Word up: Robbie Coltrane as dictionary guru Doctor Johnson in the classic sitcom Blackadder the Third
books

Arts and Entertainment
The Oscar nominations are due to be announced today

Oscars 2015
Arts and Entertainment
Hacked off: Maisie Williams in ‘Cyberbully’

Maisie Williams single-handedly rises to the challenge

TV
Arts and Entertainment
Eddie Redmayne in The Theory of Everything and Benedict Cumberbatch in The Imitation Game are both nominated at the Bafta Film Awards
Latest stories from i100
Have you tried new the Independent Digital Edition apps?

ES Rentals

    Independent Dating
    and  

    By clicking 'Search' you
    are agreeing to our
    Terms of Use.

    As in 1942, Germany must show restraint over Greece

    As in 1942, Germany must show restraint over Greece

    Mussolini tried to warn his ally of the danger of bringing the country to its knees. So should we, says Patrick Cockburn
    Britain's widening poverty gap should be causing outrage at the start of the election campaign

    The short stroll that should be our walk of shame

    Courting the global elite has failed to benefit Britain, as the vast disparity in wealth on display in the capital shows
    Homeless Veterans appeal: The rise of the working poor: when having a job cannot prevent poverty

    Homeless Veterans appeal

    The rise of the working poor: when having a job cannot prevent poverty
    Prince Charles the saviour of the nation? A new book highlights concerns about how political he will be when he eventually becomes king

    Prince Charles the saviour of the nation?

    A new book highlights concerns about how political he will be when he eventually becomes king
    How books can defeat Isis: Patrick Cockburn was able to update his agenda-setting 'The Rise of Islamic State' while under attack in Baghdad

    How books can defeat Isis

    Patrick Cockburn was able to update his agenda-setting 'The Rise of Islamic State' while under attack in Baghdad
    Judith Hackitt: The myths of elf 'n' safety

    Judith Hackitt: The myths of elf 'n' safety

    She may be in charge of minimising our risks of injury, but the chair of the Health and Safety Executive still wants children to be able to hurt themselves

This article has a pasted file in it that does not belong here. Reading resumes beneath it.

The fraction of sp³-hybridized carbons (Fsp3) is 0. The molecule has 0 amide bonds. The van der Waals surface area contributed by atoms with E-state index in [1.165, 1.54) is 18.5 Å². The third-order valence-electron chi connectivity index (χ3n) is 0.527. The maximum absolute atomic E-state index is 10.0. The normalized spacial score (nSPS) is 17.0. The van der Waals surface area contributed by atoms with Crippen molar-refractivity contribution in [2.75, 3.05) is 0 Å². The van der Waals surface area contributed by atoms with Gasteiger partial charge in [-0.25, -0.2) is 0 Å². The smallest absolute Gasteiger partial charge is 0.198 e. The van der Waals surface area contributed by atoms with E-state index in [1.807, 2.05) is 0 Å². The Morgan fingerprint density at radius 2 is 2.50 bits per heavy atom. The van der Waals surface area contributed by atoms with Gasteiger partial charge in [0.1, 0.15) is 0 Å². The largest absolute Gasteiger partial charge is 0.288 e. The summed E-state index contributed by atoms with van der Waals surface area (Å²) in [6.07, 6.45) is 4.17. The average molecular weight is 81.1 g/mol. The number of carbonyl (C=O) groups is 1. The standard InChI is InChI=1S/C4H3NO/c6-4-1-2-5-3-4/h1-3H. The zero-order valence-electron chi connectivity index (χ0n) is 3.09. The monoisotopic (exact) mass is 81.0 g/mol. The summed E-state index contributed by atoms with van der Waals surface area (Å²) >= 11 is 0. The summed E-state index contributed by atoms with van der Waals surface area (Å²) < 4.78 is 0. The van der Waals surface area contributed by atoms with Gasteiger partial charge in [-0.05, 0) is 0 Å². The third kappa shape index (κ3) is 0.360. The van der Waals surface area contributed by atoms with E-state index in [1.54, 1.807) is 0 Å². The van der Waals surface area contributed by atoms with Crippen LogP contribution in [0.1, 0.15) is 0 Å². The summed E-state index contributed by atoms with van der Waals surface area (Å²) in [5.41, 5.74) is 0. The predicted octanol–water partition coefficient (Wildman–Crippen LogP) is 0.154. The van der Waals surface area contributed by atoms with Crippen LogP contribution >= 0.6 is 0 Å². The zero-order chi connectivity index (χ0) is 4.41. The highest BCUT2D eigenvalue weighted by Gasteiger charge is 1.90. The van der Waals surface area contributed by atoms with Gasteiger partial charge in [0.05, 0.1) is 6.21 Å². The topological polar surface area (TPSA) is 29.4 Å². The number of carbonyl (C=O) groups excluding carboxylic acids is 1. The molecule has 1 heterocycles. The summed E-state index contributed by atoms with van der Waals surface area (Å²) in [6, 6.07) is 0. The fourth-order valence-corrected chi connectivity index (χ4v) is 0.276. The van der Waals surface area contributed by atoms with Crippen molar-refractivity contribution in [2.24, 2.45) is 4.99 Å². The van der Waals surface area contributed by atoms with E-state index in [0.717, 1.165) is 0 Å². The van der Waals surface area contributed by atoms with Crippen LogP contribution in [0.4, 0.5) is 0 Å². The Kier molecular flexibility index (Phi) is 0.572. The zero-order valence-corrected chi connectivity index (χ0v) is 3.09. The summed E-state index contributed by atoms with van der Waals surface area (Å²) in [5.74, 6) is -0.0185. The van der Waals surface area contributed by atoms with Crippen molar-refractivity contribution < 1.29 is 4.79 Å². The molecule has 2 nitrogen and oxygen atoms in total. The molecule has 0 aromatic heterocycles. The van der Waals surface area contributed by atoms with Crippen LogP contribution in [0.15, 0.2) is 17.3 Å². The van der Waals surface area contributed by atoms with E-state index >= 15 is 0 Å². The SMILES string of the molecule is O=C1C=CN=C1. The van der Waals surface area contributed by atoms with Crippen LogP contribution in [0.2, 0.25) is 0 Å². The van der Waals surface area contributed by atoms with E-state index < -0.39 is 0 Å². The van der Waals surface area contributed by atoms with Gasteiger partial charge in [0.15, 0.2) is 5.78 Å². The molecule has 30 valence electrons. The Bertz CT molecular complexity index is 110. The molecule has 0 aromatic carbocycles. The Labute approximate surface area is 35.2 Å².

The open loathing between Barack Obama and Benjamin Netanyahu just got worse

    The open loathing between Obama and Netanyahu just got worse

    The Israeli PM's relationship with the Obama has always been chilly, but going over the President's head on Iran will do him no favours, says Rupert Cornwell
    French chefs get 'le huff' as nation slips down global cuisine rankings

    French chefs get 'le huff' as nation slips down global cuisine rankings

    Fury at British best restaurants survey sees French magazine produce a rival list
    Star choreographer Matthew Bourne gives young carers a chance to perform at Sadler's Wells

    Young carers to make dance debut

    What happened when superstar choreographer Matthew Bourne encouraged 27 teenage carers to think about themselves for once?
    Design Council's 70th anniversary: Four of the most intriguing prototypes from Ones to Watch

    Design Council's 70th anniversary

    Four of the most intriguing prototypes from Ones to Watch
    Dame Harriet Walter: The actress on learning what it is to age, plastic surgery, and her unease at being honoured by the establishment

    Dame Harriet Walter interview

    The actress on learning what it is to age, plastic surgery, and her unease at being honoured by the establishment
    Art should not be a slave to the ideas driving it

    Art should not be a slave to the ideas driving it

    Critics of Tom Stoppard's new play seem to agree that cerebral can never trump character, says DJ Taylor
    Bill Granger recipes: Our chef's winter salads will make you feel energised through February

    Bill Granger's winter salads

    Salads aren't just a bit on the side, says our chef - their crunch, colour and natural goodness are perfect for a midwinter pick-me-up
    England vs Wales: Cool head George Ford ready to put out dragon fire

    George Ford: Cool head ready to put out dragon fire

    No 10’s calmness under pressure will be key for England in Cardiff
    Michael Calvin: Time for Old Firm to put aside bigotry and forge new links

    Michael Calvin's Last Word

    Time for Old Firm to put aside bigotry and forge new links